Foxtail ferns (Asparagus densiflorus), also known as asparagus ferns, are evergreen perennials that feature vertical plumes and weeping foliage. They have a clumping habit that reaches 2-3 feet high by 3 feet wide. With its unique appearance and ability to be planted indoors and outdoors, the Foxtail fern plant has become a favorite in the gardening community.
Although the Foxtail fern plant often has "fern" in its name, you will be surprised to learn that it is not a fern. Asparagus Fern will propagate from seeds and does not produce spores like typical ferns. However, gardeners commonly associate it with ferns because of its clumping habit and soft, green foliage. The asparagus fern is a member of the lily family and is related to the asparagus vegetable. This plant is not edible asparagus and should not be consumed by humans or pets.
The Foxtail Fern is adorned with tiny white flowers in the spring, and soon after, red berries follow behind them. Of course, there is no guarantee that the flowers or red berries will appear yearly. Be careful, the red berries are toxic to humans if consumed, but birds are attracted to them and will eat them, bringing life and movement into your garden for years to come.
Asparagus Fern is a shade lover thriving in dappled sunlight, full shade, but never full sunlight during the hottest parts of the day. Overexposure to high temperatures and direct sunlight will lead to yellowed foliage and potentially the death of the plant. Foxtail Ferns grow best in part shade, allowing the perennial plants to grow lush habits and emerald green foliage. However, foxtail ferns can also be grown in part sun, resulting in the growth of lighter green but healthy foliage. A fully mature plant averages 2-3 feet in height and 3 feet in width.
Despite looking like a tropical plant and having hardiness zones in subtropical regions, the foxtail fern is more of a shade lover. Plant your Foxtail fern (Sprenger's Asparagus) in locations that receive filtered, partial shade in east-facing gardens or windows. Morning sun is no problem, but avoid bright, hot afternoon sun, which will damage the plant. The Foxtail fern can also tolerate full shade, but it may cause the leaves to emerge in lighter shades of green.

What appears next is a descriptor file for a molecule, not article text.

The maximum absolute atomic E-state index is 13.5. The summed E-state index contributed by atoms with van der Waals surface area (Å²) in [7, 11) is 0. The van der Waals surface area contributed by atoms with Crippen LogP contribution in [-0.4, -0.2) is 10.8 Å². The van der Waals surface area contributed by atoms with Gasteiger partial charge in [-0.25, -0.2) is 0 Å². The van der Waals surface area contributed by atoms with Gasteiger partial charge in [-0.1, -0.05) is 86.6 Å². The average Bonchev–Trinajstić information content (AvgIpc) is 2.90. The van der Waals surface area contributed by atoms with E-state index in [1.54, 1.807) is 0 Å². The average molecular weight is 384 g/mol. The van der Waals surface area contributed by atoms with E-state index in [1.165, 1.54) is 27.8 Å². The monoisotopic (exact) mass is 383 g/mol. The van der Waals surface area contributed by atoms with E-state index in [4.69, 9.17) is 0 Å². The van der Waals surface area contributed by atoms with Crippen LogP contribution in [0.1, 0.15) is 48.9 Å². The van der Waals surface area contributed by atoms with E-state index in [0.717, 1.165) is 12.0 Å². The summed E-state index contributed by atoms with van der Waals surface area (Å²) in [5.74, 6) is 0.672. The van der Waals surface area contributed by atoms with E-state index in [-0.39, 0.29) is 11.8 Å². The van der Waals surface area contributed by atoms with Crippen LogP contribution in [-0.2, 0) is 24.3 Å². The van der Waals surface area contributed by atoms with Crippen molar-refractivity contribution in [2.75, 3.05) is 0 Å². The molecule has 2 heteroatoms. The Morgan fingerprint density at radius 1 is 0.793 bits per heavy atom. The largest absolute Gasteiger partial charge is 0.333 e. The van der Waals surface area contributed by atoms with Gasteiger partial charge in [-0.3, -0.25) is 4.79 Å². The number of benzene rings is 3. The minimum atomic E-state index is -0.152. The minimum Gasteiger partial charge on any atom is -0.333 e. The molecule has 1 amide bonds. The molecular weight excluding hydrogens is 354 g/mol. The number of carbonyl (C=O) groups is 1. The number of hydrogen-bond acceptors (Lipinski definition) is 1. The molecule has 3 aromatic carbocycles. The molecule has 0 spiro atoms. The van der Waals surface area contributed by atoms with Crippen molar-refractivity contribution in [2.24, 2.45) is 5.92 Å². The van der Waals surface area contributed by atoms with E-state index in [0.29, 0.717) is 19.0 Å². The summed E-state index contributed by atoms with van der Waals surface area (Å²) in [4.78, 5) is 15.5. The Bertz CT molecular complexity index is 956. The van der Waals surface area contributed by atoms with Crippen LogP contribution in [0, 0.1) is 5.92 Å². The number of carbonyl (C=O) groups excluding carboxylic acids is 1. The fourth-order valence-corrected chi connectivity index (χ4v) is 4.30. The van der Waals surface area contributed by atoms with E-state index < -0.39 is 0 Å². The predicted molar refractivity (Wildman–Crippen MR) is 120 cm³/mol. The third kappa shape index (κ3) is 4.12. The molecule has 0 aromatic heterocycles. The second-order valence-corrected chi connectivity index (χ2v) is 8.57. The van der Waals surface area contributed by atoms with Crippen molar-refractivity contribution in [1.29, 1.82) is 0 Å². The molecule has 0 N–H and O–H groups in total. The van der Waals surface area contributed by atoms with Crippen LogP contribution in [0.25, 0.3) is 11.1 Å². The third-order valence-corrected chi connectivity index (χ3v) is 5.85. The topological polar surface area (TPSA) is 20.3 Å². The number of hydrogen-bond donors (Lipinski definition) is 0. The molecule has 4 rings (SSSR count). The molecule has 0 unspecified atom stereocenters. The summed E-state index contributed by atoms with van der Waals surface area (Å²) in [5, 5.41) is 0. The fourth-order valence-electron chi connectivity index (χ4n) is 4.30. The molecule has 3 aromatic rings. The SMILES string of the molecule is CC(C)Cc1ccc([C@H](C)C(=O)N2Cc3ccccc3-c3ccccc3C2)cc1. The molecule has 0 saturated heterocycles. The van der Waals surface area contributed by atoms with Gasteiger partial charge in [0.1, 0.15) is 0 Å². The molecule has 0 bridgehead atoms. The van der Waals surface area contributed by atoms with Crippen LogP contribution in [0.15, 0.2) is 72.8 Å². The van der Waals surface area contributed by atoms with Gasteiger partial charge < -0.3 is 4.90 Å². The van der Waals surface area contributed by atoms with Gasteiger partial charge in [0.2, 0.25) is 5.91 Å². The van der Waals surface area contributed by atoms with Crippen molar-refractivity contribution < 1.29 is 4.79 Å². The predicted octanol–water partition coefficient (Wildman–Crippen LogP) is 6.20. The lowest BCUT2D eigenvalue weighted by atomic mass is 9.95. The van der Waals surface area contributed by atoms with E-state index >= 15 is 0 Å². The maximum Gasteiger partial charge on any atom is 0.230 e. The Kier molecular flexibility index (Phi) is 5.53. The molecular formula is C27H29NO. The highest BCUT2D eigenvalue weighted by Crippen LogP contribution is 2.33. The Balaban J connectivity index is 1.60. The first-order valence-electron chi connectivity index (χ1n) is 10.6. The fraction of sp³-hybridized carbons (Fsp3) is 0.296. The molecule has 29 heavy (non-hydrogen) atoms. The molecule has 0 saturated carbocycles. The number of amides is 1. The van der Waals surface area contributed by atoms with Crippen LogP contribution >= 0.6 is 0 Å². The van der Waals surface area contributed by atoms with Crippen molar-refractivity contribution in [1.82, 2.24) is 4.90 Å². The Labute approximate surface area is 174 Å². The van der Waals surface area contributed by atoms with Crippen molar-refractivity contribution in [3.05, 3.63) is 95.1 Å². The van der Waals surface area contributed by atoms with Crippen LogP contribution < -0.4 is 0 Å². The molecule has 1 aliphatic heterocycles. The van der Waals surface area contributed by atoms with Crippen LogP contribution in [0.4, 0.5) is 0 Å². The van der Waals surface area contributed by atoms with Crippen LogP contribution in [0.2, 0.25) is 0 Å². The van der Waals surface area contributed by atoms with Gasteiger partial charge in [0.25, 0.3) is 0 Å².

Foxtail Fern is tolerant to temperatures as low as 15°C and thrives in USDA Zones 9-11. If you live outside USDA Zone 9, you can use Foxtail Fern indoor as a houseplant or plant it outdoors in a container that can be brought indoors and overwintered.
Place your potted plants indoors in a container or hanging baskets near a bright sunny windowsill. Keep your soil moderately moist to prevent your foxtail fern turning yellow, but don't drench your plant, or you'll get root rot.
The Foxtail plant enjoys moist, well-draining potting soil that is rich in nutrients. Water weekly during the spring and summer and allow the top layer of soil to dry out between watering to prevent root rot. Foxtail Ferns' tuberous roots store water, and too much water may not be absorbed quickly by the ornamental plant. In the winter, reduce watering to once every two weeks.
Whether used as an indoor plant, in hanging baskets, or in the garden, the foxtail fern's weeping habit requires only maintenance pruning. However, mature plants can become thin and leave behind bare stems. You can remove these bare stems by snipping them where the foliage stops on the plume.
Foxtail ferns can be divided each year and repotted in the spring. Start by removing the foxtail plant from its pot. Cut from the top of the rootball through the thick roots to the base of the rootball. Use a sharp knife to avoid tearing the roots. Repot the plants and water the foxtail fern as necessary.
Throughout the growing season, spring to fall, you can fertilize this ornamental plant if you find that it needs it. Add houseplant or tropical plant food to wet soil once a month. Avoid adding plant food to dry soil, which may lead to root damage. Organic compost is another excellent way to boost your fern.
If you are planting rows of Foxtail ferns, you will want to place them at about 3-4 feet apart if you desire dense cover. If you're going to show off the mounding habit and provide more space between each foxtail fern, plant them at least 5+ feet apart.
Your USDA Zone will dictate whether or not to plant indoors or to find a permanent spot for it in your landscape. Since Foxtail Fern thrives in USDA Zones 9-11, gardeners in this area can plant it in shade gardens, and use it on the patio, or as an indoor plant.
For those in USDA Zones 8 or lower, we recommend planting in hanging baskets or containers that can be moved inside your home easily. The fragrant tiny white flowers and dense foliage plumes will provide visual interest for any setting. Be sure to place them by a bright window that will allow the indoor foxtail fern to thrive.